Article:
Diedrich Diederichsen

Eigenblutdoping

Diedrich Diederichsen writes about Georg Büchner, Andy Warhol, Bob Dylan, Ovid, Rodney Graham, Richard Wagner, RAF terrorists, Damien Hirst, Kenneth Anger, Frank Zappa, Thomas Pynchon, Charles Manson, 50 Cent, Hermes Phettberg, Vanessa Beecroft, Paolo Virno René Pollesch, Jean Francois Lyotard…

A number of events have led to the art boom. Rebellious generations, exciting new lifestyles, bursts of emancipation from the post-war period right up until the wild Sixties all form that pool of hope, emotions and feelings of ecstasy on which the art market bubble still thrives even today. But what actually happened at that time – politically, artistically, in subcultures and on the market? What’s this media hype surrounding art really all about? Exhibitions are events, books and music have marketing concepts, artists have to be identifiable as individuals. Nobody believes in an underground or counter culture any more. But art is preoccupied with the shadows of these terms. Is this a sellout? A demise? Or are there connections and promises of a world beyond the market? Self-realisation, flexibility, flat hierarchies, unpredictable biographies – all of these keywords sound like the fulfilment of leftwing claims but they are also the grim reality of inescapable neo-liberal constraints, claims Diederichsen and takes us on a fascinating journey back through the past few decades of contemporary art and pop culture.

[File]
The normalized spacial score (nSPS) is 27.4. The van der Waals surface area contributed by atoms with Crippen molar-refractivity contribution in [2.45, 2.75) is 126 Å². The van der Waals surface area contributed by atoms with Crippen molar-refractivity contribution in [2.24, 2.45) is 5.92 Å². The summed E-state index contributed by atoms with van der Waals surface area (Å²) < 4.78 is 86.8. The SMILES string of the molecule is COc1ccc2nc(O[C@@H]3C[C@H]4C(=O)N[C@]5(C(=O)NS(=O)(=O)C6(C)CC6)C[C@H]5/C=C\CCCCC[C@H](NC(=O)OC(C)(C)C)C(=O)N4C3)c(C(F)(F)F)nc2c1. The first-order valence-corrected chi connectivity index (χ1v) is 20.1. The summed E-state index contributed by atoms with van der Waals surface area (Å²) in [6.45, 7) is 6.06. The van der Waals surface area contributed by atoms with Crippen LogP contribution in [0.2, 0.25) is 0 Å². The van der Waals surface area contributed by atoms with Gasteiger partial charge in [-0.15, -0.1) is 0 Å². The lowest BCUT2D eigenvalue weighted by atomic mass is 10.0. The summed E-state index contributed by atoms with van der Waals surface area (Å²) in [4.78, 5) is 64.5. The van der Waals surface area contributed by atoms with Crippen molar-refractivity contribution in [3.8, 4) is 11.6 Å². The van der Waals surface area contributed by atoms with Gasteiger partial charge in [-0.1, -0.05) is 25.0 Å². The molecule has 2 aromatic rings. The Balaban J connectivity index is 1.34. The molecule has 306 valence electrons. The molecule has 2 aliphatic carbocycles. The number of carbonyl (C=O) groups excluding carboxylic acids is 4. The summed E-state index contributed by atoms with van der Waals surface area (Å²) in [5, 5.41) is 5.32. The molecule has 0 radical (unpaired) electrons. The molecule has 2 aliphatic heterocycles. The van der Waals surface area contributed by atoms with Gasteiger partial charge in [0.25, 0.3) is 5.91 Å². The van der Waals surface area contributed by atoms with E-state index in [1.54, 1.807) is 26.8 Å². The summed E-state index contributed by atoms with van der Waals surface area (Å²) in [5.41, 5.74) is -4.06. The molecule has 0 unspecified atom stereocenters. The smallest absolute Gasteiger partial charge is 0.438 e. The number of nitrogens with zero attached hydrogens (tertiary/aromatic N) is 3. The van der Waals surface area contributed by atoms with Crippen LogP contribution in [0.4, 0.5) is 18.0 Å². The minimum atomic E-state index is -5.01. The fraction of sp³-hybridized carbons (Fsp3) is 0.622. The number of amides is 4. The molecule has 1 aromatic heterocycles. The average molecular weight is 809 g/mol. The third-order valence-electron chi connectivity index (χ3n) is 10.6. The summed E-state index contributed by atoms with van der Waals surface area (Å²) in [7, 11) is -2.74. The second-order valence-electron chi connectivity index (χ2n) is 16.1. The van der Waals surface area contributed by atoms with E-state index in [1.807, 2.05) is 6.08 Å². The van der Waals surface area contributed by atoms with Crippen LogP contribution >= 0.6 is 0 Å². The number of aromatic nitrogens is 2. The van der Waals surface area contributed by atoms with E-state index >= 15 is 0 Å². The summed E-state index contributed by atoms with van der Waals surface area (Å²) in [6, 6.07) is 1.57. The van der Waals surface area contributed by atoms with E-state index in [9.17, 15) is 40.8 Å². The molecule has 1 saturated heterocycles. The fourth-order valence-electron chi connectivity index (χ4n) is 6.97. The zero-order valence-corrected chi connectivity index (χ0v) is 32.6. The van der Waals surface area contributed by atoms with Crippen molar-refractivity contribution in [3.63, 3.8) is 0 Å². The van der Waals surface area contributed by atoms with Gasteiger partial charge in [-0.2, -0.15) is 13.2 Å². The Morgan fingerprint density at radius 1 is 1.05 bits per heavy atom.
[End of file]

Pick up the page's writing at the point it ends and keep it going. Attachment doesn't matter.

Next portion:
KiWi-Taschenbuch

ISBN: 978-3-462-03997-9
release: 19. May 2008
288 pages, Broschur
Available

Price

Germany
9,95 €
Switzerland
0,00 sFr
Austria
10,30 €

About the Author

Diedrich Diederichsen was born in 1957 and has made a name for himself since the 1980s as both a versatile and astute theorist of pop, politics and contemporary art. He teaches at various universities, including the Academy of Fine Arts in Vienna since 2006. He lives in Berlin and Vienna.